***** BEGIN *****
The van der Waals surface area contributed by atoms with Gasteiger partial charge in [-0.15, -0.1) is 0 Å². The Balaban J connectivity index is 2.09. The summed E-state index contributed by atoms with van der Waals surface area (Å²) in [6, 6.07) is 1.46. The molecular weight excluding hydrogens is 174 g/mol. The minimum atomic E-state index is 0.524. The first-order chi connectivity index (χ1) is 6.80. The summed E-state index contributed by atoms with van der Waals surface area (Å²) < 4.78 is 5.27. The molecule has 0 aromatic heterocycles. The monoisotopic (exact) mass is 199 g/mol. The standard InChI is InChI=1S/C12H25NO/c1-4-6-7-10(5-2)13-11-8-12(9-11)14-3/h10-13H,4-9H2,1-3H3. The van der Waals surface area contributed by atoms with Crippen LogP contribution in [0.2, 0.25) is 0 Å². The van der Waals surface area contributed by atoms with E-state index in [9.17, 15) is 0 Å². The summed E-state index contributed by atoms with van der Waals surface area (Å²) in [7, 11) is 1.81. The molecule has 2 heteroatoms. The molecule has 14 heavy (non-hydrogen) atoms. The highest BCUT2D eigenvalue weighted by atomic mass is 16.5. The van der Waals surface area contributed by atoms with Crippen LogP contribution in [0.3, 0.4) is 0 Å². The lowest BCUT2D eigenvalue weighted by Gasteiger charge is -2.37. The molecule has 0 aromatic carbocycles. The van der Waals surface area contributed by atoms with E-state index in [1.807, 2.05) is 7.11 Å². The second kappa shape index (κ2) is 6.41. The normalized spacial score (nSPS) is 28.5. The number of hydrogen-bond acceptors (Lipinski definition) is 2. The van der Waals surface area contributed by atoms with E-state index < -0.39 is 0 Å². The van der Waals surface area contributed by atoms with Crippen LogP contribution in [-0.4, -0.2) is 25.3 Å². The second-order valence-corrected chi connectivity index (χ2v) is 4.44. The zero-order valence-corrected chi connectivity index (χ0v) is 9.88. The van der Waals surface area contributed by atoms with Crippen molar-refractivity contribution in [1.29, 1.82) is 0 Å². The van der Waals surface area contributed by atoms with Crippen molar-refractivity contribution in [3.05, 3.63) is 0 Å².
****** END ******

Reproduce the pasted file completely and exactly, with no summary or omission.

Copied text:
The van der Waals surface area contributed by atoms with Gasteiger partial charge in [-0.15, -0.1) is 0 Å². The Balaban J connectivity index is 2.09. The summed E-state index contributed by atoms with van der Waals surface area (Å²) in [6, 6.07) is 1.46. The molecular weight excluding hydrogens is 174 g/mol. The minimum atomic E-state index is 0.524. The first-order chi connectivity index (χ1) is 6.80. The summed E-state index contributed by atoms with van der Waals surface area (Å²) < 4.78 is 5.27. The molecule has 0 aromatic heterocycles. The monoisotopic (exact) mass is 199 g/mol. The standard InChI is InChI=1S/C12H25NO/c1-4-6-7-10(5-2)13-11-8-12(9-11)14-3/h10-13H,4-9H2,1-3H3. The van der Waals surface area contributed by atoms with Crippen LogP contribution in [0.2, 0.25) is 0 Å². The van der Waals surface area contributed by atoms with E-state index in [9.17, 15) is 0 Å². The summed E-state index contributed by atoms with van der Waals surface area (Å²) in [7, 11) is 1.81. The molecule has 2 heteroatoms. The molecule has 14 heavy (non-hydrogen) atoms. The highest BCUT2D eigenvalue weighted by atomic mass is 16.5. The van der Waals surface area contributed by atoms with Crippen LogP contribution in [0.3, 0.4) is 0 Å². The lowest BCUT2D eigenvalue weighted by Gasteiger charge is -2.37. The molecule has 0 aromatic carbocycles. The van der Waals surface area contributed by atoms with E-state index in [1.807, 2.05) is 7.11 Å². The second kappa shape index (κ2) is 6.41. The normalized spacial score (nSPS) is 28.5. The number of hydrogen-bond acceptors (Lipinski definition) is 2. The van der Waals surface area contributed by atoms with E-state index < -0.39 is 0 Å². The van der Waals surface area contributed by atoms with Crippen LogP contribution in [-0.4, -0.2) is 25.3 Å². The second-order valence-corrected chi connectivity index (χ2v) is 4.44. The zero-order valence-corrected chi connectivity index (χ0v) is 9.88. The van der Waals surface area contributed by atoms with Crippen molar-refractivity contribution in [1.29, 1.82) is 0 Å². The van der Waals surface area contributed by atoms with Crippen molar-refractivity contribution in [3.05, 3.63) is 0 Å².